Key Senate and House members Monday reached an agreement providing for major federal welfare reform that emphasizes job training, education and work in an attempt to nudge welfare parents onto the employment rolls.
Ending weeks of stalemated negotiations, the compromise is virtually assured of passage before Congress adjourns.
The tentative agreement includes a requirement that at least one person in two-parent families on welfare work at least 16 hours a week in return for benefits. This "workfare" provision was demanded by President Reagan to avert his veto.
Democratic vice presidential nominee Lloyd Bentsen, chairman of the Senate Finance Committee, had taken the day off from campaigning to participate in the closed-door talks that produced the breakthrough. He called the agreement an "excellent compromise," and said the landmark bill would cost $3.34 billion over five years and that the Administration has accepted the proposal.
Under the bill, welfare parents with children over age 3 would be required, to the extent funds are available, to enroll in state basic education, job training, work experience and job search programs.
In fiscal 1990 and 1991, a state would be required to enroll at least 7% of eligible parents in the education and training programs. That requirement would rise to 20% by fiscal 1995. The Administration had demanded enrollment targets.
To smooth the transition from welfare dependency to reliance on a job, the recipients would be assured of one year of day-care assistance and a year of continued family Medicaid eligibility after they had obtained a job and worked their way off the cash-welfare benefit rolls.
In addition, to help improve the income of welfare parents, the bill would require automatic employer deduction of legally due child-support payments from the paycheck of an absent parent, even if the payments are not in arrears.
Under the bill, all states would be required to provide benefits for families in which the father is present but unemployed. Half the states already cover such families voluntarily. Under the bill, newly covered two-parent states could limit benefits to a family to six months a year.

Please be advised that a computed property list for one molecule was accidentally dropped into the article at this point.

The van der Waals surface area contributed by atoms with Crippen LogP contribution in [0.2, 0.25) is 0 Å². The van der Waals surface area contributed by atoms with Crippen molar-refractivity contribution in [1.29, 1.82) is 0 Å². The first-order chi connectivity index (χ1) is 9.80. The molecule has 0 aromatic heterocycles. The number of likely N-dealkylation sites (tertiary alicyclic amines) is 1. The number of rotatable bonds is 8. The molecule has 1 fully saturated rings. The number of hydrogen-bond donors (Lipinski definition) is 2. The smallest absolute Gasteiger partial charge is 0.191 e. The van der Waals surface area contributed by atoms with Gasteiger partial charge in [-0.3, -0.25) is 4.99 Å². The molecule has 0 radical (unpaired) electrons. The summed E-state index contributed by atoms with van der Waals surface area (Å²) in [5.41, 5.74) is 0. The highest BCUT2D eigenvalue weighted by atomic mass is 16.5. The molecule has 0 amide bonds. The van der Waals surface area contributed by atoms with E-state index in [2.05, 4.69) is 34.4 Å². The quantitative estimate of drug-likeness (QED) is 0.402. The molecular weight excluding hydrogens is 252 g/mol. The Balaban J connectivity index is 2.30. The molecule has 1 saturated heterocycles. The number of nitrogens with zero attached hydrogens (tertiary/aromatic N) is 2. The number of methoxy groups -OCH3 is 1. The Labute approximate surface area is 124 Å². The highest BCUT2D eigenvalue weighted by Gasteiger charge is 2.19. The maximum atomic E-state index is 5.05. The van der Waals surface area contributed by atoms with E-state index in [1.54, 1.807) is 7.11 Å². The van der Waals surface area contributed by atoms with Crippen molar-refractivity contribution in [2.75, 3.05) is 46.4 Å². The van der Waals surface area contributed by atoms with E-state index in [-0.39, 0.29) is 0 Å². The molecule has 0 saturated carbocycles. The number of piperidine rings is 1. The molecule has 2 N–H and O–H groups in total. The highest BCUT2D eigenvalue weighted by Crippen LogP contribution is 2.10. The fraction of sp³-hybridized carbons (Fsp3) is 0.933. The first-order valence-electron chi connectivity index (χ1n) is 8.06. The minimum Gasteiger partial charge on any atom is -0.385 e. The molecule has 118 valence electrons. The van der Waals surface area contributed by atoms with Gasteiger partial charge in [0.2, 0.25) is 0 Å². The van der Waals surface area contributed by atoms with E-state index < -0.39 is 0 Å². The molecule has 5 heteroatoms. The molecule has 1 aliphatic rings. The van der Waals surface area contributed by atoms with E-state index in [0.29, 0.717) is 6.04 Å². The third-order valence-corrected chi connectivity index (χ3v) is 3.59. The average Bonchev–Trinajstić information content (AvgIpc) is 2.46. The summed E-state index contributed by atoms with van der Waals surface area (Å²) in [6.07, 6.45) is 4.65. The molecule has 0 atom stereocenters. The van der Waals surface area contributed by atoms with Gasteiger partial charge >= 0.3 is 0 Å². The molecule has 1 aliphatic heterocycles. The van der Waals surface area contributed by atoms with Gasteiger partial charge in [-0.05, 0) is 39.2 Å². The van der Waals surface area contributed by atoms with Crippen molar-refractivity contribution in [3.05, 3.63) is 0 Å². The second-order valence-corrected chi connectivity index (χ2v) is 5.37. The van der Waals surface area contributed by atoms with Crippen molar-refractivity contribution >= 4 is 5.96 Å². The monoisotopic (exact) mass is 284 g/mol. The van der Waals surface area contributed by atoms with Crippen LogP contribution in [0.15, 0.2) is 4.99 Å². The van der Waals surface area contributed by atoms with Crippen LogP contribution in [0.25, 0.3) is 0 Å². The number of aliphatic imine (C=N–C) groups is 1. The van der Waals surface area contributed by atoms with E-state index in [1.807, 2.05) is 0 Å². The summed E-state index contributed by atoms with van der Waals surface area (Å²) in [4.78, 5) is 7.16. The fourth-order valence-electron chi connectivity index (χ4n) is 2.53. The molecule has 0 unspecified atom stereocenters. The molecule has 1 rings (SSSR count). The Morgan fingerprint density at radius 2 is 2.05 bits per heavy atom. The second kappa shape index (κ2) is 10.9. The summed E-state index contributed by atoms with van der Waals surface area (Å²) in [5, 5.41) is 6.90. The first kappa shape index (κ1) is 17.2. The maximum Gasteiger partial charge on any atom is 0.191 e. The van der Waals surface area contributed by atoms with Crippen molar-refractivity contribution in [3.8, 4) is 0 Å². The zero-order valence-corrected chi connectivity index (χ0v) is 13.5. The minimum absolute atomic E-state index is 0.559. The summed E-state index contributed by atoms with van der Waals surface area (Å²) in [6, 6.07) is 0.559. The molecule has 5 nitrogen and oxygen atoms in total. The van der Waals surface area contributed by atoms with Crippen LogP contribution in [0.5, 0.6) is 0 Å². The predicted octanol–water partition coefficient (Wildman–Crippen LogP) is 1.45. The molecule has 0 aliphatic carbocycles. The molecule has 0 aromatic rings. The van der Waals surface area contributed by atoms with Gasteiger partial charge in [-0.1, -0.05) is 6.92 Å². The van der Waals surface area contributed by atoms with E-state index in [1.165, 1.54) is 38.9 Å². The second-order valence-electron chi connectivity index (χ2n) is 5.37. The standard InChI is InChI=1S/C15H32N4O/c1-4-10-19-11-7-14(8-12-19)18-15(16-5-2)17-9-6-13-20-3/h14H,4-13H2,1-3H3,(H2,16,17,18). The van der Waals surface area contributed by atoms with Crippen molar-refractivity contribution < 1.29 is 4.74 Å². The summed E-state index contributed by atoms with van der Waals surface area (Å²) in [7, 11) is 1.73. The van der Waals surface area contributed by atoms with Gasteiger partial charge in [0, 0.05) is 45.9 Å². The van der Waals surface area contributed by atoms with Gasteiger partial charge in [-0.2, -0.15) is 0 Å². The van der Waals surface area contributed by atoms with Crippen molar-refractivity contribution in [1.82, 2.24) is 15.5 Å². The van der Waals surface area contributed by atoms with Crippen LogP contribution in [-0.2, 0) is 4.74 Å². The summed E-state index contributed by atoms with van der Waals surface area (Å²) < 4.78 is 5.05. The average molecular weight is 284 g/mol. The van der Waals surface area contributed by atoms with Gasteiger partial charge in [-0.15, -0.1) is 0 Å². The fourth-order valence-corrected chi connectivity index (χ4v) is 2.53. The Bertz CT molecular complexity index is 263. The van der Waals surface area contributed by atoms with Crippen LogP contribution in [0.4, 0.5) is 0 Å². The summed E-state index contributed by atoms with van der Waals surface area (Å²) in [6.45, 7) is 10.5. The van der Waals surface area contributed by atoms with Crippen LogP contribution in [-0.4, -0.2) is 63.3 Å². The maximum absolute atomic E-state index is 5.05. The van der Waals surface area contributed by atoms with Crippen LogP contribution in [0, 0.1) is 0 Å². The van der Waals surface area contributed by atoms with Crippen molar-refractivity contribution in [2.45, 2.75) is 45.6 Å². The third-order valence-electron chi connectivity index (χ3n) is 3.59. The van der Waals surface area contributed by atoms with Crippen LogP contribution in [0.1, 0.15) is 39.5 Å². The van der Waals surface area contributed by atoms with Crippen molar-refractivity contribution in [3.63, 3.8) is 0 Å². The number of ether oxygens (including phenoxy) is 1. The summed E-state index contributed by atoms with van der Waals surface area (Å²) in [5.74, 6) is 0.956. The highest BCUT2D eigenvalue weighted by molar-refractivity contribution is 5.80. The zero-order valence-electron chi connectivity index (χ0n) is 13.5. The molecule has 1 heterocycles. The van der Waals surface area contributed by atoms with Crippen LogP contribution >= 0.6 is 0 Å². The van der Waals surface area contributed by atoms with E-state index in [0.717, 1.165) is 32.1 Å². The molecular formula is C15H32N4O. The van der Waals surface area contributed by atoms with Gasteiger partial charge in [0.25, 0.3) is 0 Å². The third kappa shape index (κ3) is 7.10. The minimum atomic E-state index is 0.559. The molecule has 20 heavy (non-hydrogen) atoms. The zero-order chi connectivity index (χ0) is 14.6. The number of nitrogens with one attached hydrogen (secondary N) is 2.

Direct benefit payments would not be raised but the $3.34 billion would be allocated over the next five years for education, training and transitional benefits in hopes of spurring young, single mothers to get jobs and support their families.
Rep. Dan Rostenkowski (D-Ill.), chairman of the House Ways and Means Committee, and Bentsen, joined by ranking Republicans from their committees and a representative of the White House, ironed out differences that had deadlocked a Senate-House conference over different versions of welfare legislation.
In addition, Rep. Henry A. Waxman (D-Los Angeles), chairman of a House Energy and Commerce Committee panel involved in Medicaid aspects of the bill, was called to the meeting and signed off on the compromise plan.
If a majority of other members of the conference go along with the proposal, as expected, it would have bipartisan approval and White House blessing before it is considered by the Senate and House in the closing days of the session.
In addition, Senate sources said that eight issues were resolved Monday afternoon by Bentsen, Rostenkowski, Waxman, Sen. Bob Packwood (R-Ore.), Rep. Bill Archer (R-Tex.), Rep. Thomas J. Downey (D-N.Y.) and others with the agreement of Joe Wright, a top official of the White House Office of Management and Budget who has participated in the drafting of the welfare legislation.
House members--including House Labor Committee Chairman Augustus F. Hawkins (D-Los Angeles)--had balked at the "workfare" and compulsory participation in the jobs program but others went along. Hawkins was not invited to the closed-door talks because he indicated he would not change his position, a Senate source said.
Other parts of the compromise proposal said states may require a welfare mother under 18 to live with her parents or in a "supervised environment" to continue receiving benefits.
"It's a significant change in our welfare system, the first in 53 years," said Downey, chairman of the House subcommittee on public assistance. Downey added: "It will make it easier for them to go to work."